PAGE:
While the coronavirus pandemic has brought to light the growing critical need for expanded palliative care programming, its economic ramifications have many providers navigating uncharted financial waters. Strategizing through the public health crisis will involve minimizing operational expenses while branching out to non-traditional revenue sources.
More than half of community-based palliative care providers in the United States are hospices, according to the Center to Advance Palliative Care (CAPC).
“Palliative care team leadership is challenged in the COVID era to plan and hope for the best while getting prepared for the worst,” said Diane Meier, M.D., director of CAPC, in a recent webinar. “It’s the same thing we say to patients and families, and we should be saying this very thing to ourselves. Maximizing the likelihood that our programs will survive through this financial crisis for health care will take developing a strategy for planning forward with practical and feasible steps.”
Careful revenue cycle management will become increasingly critical as the economic fallout of the pandemic proceeds. Roughly 30% of palliative care income stems from fee-for-service billing, with smaller amounts coming from sources like private Medicare contractors and philanthropic funding.
Two-thirds of providers rely on outside sources such as employers, hospitals, health systems and hospices to support palliative care staff teams, according to data from the CAPC National Palliative Care Registry.
Heavy reliance on outside funding sources amid pressures resulting from the COVID-19 pandemic have many palliative care providers concerned about their long-term financial sustainability. Essential planning steps to survive uncertain times of palliative care viability include maximizing revenues and minimizing expenses, according to Meier.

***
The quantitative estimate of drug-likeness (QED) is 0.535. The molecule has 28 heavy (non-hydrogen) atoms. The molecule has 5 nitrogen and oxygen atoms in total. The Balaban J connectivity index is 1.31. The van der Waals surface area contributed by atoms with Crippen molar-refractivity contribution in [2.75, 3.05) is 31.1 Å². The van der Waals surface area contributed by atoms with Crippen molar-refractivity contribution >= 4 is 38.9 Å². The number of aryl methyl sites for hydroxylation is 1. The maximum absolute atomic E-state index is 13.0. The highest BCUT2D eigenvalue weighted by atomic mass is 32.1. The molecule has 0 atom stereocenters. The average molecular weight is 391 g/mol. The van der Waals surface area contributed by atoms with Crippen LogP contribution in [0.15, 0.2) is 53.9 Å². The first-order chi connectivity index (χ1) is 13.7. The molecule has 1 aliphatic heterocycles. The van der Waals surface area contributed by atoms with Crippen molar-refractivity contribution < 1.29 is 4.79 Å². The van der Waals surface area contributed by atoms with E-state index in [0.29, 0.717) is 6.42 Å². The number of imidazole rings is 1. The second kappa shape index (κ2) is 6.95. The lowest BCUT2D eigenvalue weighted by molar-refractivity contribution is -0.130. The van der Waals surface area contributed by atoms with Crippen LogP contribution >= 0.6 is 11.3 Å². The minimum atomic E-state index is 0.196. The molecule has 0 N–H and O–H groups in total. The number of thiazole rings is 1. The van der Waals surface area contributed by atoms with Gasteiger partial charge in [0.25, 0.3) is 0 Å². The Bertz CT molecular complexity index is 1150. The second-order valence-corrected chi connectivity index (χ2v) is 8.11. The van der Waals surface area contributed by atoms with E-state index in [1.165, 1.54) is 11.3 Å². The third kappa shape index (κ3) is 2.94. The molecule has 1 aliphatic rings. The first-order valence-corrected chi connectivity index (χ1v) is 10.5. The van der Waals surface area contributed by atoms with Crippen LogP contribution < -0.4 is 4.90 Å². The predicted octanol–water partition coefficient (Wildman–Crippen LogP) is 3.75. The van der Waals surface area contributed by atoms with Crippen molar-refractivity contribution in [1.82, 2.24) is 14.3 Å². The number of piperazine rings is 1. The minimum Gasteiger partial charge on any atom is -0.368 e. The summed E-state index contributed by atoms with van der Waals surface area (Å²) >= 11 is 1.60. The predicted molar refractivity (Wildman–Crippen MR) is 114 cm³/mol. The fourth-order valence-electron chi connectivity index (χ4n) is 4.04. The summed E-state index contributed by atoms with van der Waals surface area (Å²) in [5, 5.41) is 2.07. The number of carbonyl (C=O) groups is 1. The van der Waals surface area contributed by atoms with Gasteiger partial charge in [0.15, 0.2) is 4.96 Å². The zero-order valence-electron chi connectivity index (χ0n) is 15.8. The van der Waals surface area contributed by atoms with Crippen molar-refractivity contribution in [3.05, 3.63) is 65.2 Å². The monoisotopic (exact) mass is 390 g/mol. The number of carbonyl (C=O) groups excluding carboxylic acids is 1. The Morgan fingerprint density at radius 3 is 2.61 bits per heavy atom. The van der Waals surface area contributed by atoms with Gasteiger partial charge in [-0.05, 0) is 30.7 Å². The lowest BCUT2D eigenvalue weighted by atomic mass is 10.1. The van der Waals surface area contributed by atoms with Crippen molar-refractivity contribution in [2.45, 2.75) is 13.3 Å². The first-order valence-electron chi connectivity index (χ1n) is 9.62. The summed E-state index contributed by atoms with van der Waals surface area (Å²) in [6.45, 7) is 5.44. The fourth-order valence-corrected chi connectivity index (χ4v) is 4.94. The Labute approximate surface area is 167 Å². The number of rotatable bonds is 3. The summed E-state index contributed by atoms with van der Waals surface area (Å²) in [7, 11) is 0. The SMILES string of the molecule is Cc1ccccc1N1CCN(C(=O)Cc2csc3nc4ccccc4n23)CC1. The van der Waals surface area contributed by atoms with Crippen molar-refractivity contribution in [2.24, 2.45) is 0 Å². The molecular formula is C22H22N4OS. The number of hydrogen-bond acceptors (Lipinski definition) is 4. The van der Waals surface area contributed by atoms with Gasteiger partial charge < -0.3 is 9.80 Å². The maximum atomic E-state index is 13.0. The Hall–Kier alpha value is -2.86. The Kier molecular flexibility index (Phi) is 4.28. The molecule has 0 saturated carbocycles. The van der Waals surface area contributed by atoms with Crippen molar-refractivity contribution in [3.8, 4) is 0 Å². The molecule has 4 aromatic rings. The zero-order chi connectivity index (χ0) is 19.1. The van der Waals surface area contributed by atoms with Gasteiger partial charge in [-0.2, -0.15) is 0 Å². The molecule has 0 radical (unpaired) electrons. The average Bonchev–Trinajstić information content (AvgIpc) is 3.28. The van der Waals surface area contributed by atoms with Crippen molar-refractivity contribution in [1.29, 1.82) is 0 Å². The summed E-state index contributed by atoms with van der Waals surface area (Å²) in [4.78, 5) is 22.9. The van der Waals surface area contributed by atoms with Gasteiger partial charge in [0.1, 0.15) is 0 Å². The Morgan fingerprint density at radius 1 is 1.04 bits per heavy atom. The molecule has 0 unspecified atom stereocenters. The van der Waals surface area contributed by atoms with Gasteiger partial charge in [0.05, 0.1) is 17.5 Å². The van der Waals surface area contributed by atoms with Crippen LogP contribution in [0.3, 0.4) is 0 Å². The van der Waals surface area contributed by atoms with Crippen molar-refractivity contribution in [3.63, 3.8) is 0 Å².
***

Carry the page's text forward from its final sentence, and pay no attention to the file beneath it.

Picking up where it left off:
“A lot of this is under our control,” said Meier. “We can demonstrate stewardship on both the expense side of our palliative care services and on the revenue side. On the expense side, we can be more accountable for operational efficiencies, making sure we are making the highest and best use of precious human resources, our teams. On the revenue side, we can make sure we are maximizing fee-for-service billing and simultaneously seeking alternative payment and income sources. These are essential forward planning steps to ensure that our resources are sustainable.”
Providers can learn to maximize earned revenue from billing sources such as private insurance providers and fee-for-service Medicare. As payors, including Medicare, increasingly favor value-based payment arrangements such as Medicare Advantage, providers have responded by reshaping their models of patient care to better align with those stakeholder interests.
While providers will likely benefit from continuing to pay close attention to their fee-for-service billing, Meier advises them not to overlook opportunities to bolster income through programs such as Medicare Advantage.